Not technically a restaurant, but worth a visit for its Austrian delicacies, Karmelitermarkt, one of Vienna’s oldest markets, is open all week long. Hittinger recommends stopping by on a Saturday, when farmers display a huge array of fresh fruit and vegetables as well as locally produced cheeses, honey, wine and other Austrian products. “Karmelitermarkt is great for Saturday morning shopping,” he explains. “The local slow food scene makes it a great place to buy produce. Make sure to pick up sausages from Britwurst.” Come with an empty stomach, and pick at geselchtes (smoked meat), artisanal bread, local cheeses and vegetables of every colour.
An unpretentious diner-like establishment with wood-panelled walls, Gasthaus Rebhuhn serves sizeable portions of classic Austrian food. According to Hittinger it’s an especially good place for an Austrian lunch, and if you’ve been looking for an authentic wiener schnitzel in Vienna, you’ll find it here. “If a restaurant just says ‘schnitzel’, it can be any meat they want, but to be considered a true Viennese wiener schnitzel it must be veal,” says Hittinger. “That’s actually by law.”
Durchhaus puts a modern spin on Austrian cooking by introducing modern tweaks to traditional recipes. The restaurant uses seasonal ingredients for its menu, which features dishes such as creamy risotto with salmon and tangy lime foam. Inside, Durchhaus is modern but homely, with dark wood furniture and deer antlers decorating the walls and lighting fixtures, while outside a terraced courtyard covered by trailing plants and filled with long family-style wooden tables is inviting during the al fresco-friendly warmer months. “With a good and not too expensive wine list, this restaurant is a winner,” says Hittinger, who orders the beef tartare and, when in season, the roasted goose with red cabbage and potato dumplings. “The cosy atmosphere makes it a place to stay for the whole evening.”
Plachutta’s three Vienna locations are famous for their tafelspitz, a boiled beef dish Hittinger likens to a pot roast. “This is a very typical family dish in Austria. It’s the kind of thing we would eat on a Sunday,” he explains. Traditionally tafelspitz is served with creamed spinach and two types of horseradish sauce, plus grated and roasted potatoes. “I was blown away by the simple but super tasty tafelspitz Plachutta serves,” exclaims Hittinger. “Now I recommend this place to everybody visiting Vienna.”
Situated in Vienna’s MuseumsQuartier, a stone’s throw from institutions like the Leopold Museum and the MUMOK (Museum of Modern Art Ludwig Foundation Vienna), you’ll find Glacis Beisl – an aesthetically modern Austrian bistro with a sun-drenched outdoor space shaded by walnut trees. The menu is concise, offering classic dishes like satiating grammelknödel (potato dumplings) with sauerkraut, fried black pudding with red cabbage, and palatschinken (Austrian crêpes smothered in sticky-sweet home-made marmalade). “With their simple but perfect menu and their focus on orange and natural wines,” Hittinger recommends a trip to Glacis Beisl for their Austrian drinks and cuisine. “Pairing the krautfleckerl (pasta with caramelised cabbage) with a glass of pét-nat (short for pétillant naturel, or natural sparkling wine) is simply great.”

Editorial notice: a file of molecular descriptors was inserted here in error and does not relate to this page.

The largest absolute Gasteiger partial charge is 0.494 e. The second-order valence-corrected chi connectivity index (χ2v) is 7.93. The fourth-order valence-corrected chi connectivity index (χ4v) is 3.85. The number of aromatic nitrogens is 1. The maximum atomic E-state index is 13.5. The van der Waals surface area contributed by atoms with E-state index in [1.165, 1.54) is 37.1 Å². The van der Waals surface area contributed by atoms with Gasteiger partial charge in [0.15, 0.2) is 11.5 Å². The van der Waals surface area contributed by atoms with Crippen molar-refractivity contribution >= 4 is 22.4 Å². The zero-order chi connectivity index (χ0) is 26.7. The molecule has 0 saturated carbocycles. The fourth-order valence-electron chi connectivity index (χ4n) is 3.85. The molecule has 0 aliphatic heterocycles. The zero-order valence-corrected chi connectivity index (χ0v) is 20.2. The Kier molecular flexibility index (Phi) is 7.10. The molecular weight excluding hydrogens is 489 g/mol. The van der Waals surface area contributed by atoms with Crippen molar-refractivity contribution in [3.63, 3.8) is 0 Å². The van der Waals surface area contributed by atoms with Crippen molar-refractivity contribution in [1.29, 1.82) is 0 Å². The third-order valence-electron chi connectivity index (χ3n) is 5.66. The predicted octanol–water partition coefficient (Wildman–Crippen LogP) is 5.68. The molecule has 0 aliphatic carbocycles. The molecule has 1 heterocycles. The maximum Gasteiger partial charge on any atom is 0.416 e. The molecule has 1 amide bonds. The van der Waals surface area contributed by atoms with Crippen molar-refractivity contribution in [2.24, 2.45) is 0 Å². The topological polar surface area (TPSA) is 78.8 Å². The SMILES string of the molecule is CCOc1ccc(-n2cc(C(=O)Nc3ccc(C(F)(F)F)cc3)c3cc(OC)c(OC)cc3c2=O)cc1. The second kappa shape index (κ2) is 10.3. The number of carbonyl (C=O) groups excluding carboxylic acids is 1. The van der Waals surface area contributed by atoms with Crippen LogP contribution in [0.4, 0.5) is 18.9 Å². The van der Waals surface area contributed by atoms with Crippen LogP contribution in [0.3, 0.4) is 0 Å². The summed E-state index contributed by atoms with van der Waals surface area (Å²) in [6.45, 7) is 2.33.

Hittinger heads to Café Sperl at 10am sharp for their fresh-from-the-oven apple strudel. “The apple strudel will be warm still, and the scrambled eggs with pumpkin seed oil are the best start to the day,” Hittinger says. This historic, family-owned Austrian coffee house opened in 1880 and still retains its old-world ambience, with high ceilings, wood-panelled walls and billiards tables in the back. Coffees here are an indulgent affair: espresso swirled with whipped cream or spiked with liquor, Viennese ice cream blended with cold mocha, and a hot cocoa drink that translates simply as ‘chocolate cream’. If the weather is cooperating, order breakfast on the outdoor terrace.
Local, seasonal ingredients are the basis of Zum Friedensrichter’s menu. Every food item has been sourced from Austrian producers, even the fish, which the chef buys from fisheries in Gut Dornau, 30 kilometres (19 miles) south of Vienna. The restaurant serves Austrian classics such as beef soup with semolina dumplings and baked pork schnitzel, but an ever-changing specials board chock-full of seasonal specialties will make it difficult to settle on just one thing. Hittinger’s go-to order here is altwiener backfleisch, a rare dish of breaded fried beef that translates as “old-Viennese baked meat,” and which is paired with a creamy potato salad.